This is a 700 hp motor used to run our hydrogen compressor. I have had typical readings around 75-80F. We are measuring the external surface the motor, compressor, and gearbox.
Infrared non-contact thermometers are mainstays for checking equipment temperatures to spot emerging problems before they lead to shutdowns. When a new Fluke infrared thermometer appears that's more capable, rugged, and easier to use, that's good news to FlukePlus members. Hundreds of members entered a contest to be first to put the new Fluke 568 Thermometer through its paces, as official beta-testers. This story describes how one of the winning testers used the tool.
Fluke engineers designed the Fluke 568 to set a new standard among hand-held infrared thermometers as a highly accurate, rugged tool with advanced features that people can easily understand how to use.
By using a dot-matrix display for the thermometer's screen, designers were able to match the tool's three buttons to intuitive on-screen menus. They hoped that beta testers would be able to use the menus without help and adapt the tool's settings for specific measurement scenarios.
This is the 13.8 KV feeder connections to our
30 MW DC rectifier. These temperatures vary greatly,depending on ambient air and plant load.
For example, infrared readings are essentially a measurement of surface temperature, and their accuracy depends on the type of surface being measured, a phenomenon called emissivity. Users of earlier infrared thermometers had complained that they didn't know the different emissivity values for different surface materials, such as aluminum or copper, and even if they did, they couldn't figure out how to change the values in the thermometer. So, the new Fluke 568 contains an on-board table of common values and the new menus should make them easy to find – but this would be the true test. (Users that know the emissitivity of the materials they want to measure can still enter an exact value numerically.)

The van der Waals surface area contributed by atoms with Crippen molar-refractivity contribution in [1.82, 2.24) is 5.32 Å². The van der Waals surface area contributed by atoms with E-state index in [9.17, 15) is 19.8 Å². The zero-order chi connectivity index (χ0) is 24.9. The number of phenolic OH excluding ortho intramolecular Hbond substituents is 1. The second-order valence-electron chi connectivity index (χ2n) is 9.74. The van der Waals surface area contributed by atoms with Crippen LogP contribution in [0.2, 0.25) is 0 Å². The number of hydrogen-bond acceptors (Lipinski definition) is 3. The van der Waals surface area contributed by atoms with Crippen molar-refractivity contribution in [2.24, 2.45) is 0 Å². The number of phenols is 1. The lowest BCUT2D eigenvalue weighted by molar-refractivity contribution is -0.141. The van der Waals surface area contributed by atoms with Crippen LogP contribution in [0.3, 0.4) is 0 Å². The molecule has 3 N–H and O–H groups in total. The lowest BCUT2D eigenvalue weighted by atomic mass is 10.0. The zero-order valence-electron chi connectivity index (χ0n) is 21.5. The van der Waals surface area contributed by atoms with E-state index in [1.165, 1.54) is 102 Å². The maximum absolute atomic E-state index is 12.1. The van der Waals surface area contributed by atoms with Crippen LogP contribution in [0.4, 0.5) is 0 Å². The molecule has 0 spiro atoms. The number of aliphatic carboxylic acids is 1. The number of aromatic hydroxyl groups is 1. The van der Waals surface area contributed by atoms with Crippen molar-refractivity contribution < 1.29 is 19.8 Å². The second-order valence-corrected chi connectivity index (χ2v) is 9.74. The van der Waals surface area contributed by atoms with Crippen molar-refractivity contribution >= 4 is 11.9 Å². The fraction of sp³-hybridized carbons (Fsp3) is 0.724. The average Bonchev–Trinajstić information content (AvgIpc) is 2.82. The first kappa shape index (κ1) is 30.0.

This is a motor starter bucket for a 60 hp motor. We are checking fuses and terminations. I usually see about 120-130° F on components in the MCCs.
In addition to adjustable emissivity, to get an accurate reading, an infrared thermometer needs a high distance-to-spot ratio. An infrared thermometer doesn't measure just the temperature at the laser pointer; it actually measures within a circle around that point. The weaker the distance to spot, the larger that circle is and the larger the area that will be averaged into the reading that you see. At a 50:1 distance-to-spot ratio, the Fluke 568 measures only a 1 inch circle from 50 inches away – an impressive achievement for an infrared thermometer.
The Fluke 568 is also compatible with standard type-K thermocouples (and comes with a bead probe), for direct contact measurement, and measures a wide temperature range (-40 °C to 800 °C /-40 °F to 1472 °F).
Lastly, the 568 is drop tested to a standard of 1.5 meters, has two kinds of built-in alarms, and can data log up to 99 data points and download via USB to a computer for analysis and reporting. It even has a built-in tripod mount for stationary measuring applications, allowing real-time monitoring via a PC and the included FlukeView Forms graphing software.
Meet the tester
Experience taught Fluke Plus member Todd Woelk how important heat readings can be in maintaining a production facility, so he jumped on the opportunity to test the Fluke 568. Thermal testing has made a big difference at the Equa-Chlor, LLC chlor-alkali production facility in Longview, Washington, where Woelk serves as Electrical and Instrumentation Supervisor. A better infrared themometer? He wanted to try it.
This is our harmonic filter bank. We are checking capacitors, insulators, and terminations. The temperatures of these connections varies with ambient air and plant load.